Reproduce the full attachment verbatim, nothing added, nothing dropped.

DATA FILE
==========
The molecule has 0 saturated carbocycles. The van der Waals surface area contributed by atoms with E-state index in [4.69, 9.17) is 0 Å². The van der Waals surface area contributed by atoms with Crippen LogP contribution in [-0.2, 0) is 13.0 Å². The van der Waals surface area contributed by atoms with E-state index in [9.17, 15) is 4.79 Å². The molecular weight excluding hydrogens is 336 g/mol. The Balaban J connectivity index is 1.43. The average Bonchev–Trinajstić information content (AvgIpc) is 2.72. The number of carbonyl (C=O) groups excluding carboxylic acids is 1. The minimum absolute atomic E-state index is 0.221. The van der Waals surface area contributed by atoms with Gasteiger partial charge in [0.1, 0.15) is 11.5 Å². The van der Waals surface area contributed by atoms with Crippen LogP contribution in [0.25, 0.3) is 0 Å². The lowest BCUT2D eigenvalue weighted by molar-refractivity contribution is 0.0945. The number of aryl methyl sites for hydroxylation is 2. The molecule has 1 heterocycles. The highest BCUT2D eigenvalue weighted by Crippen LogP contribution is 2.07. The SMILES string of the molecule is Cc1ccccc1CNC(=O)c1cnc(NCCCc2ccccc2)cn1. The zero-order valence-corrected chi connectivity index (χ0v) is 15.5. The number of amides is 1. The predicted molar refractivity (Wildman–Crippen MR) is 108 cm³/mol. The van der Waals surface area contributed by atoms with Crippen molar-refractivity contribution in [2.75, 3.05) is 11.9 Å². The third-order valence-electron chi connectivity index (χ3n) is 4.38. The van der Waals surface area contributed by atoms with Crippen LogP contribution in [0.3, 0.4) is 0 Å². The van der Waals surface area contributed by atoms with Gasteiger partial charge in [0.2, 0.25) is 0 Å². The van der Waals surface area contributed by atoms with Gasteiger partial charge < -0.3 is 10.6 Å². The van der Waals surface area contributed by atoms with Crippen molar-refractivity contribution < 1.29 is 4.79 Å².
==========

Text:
The molecule has 0 saturated carbocycles. The van der Waals surface area contributed by atoms with E-state index in [4.69, 9.17) is 0 Å². The van der Waals surface area contributed by atoms with Crippen LogP contribution in [-0.2, 0) is 13.0 Å². The van der Waals surface area contributed by atoms with E-state index in [9.17, 15) is 4.79 Å². The molecular weight excluding hydrogens is 336 g/mol. The Balaban J connectivity index is 1.43. The average Bonchev–Trinajstić information content (AvgIpc) is 2.72. The number of carbonyl (C=O) groups excluding carboxylic acids is 1. The minimum absolute atomic E-state index is 0.221. The van der Waals surface area contributed by atoms with Gasteiger partial charge in [0.1, 0.15) is 11.5 Å². The van der Waals surface area contributed by atoms with Crippen LogP contribution in [0.25, 0.3) is 0 Å². The lowest BCUT2D eigenvalue weighted by molar-refractivity contribution is 0.0945. The number of aryl methyl sites for hydroxylation is 2. The molecule has 1 heterocycles. The highest BCUT2D eigenvalue weighted by Crippen LogP contribution is 2.07. The SMILES string of the molecule is Cc1ccccc1CNC(=O)c1cnc(NCCCc2ccccc2)cn1. The zero-order valence-corrected chi connectivity index (χ0v) is 15.5. The number of amides is 1. The predicted molar refractivity (Wildman–Crippen MR) is 108 cm³/mol. The van der Waals surface area contributed by atoms with Crippen molar-refractivity contribution in [2.75, 3.05) is 11.9 Å². The third-order valence-electron chi connectivity index (χ3n) is 4.38. The van der Waals surface area contributed by atoms with Crippen LogP contribution in [0.3, 0.4) is 0 Å². The van der Waals surface area contributed by atoms with Gasteiger partial charge in [0.2, 0.25) is 0 Å². The van der Waals surface area contributed by atoms with Gasteiger partial charge < -0.3 is 10.6 Å². The van der Waals surface area contributed by atoms with Crippen molar-refractivity contribution < 1.29 is 4.79 Å².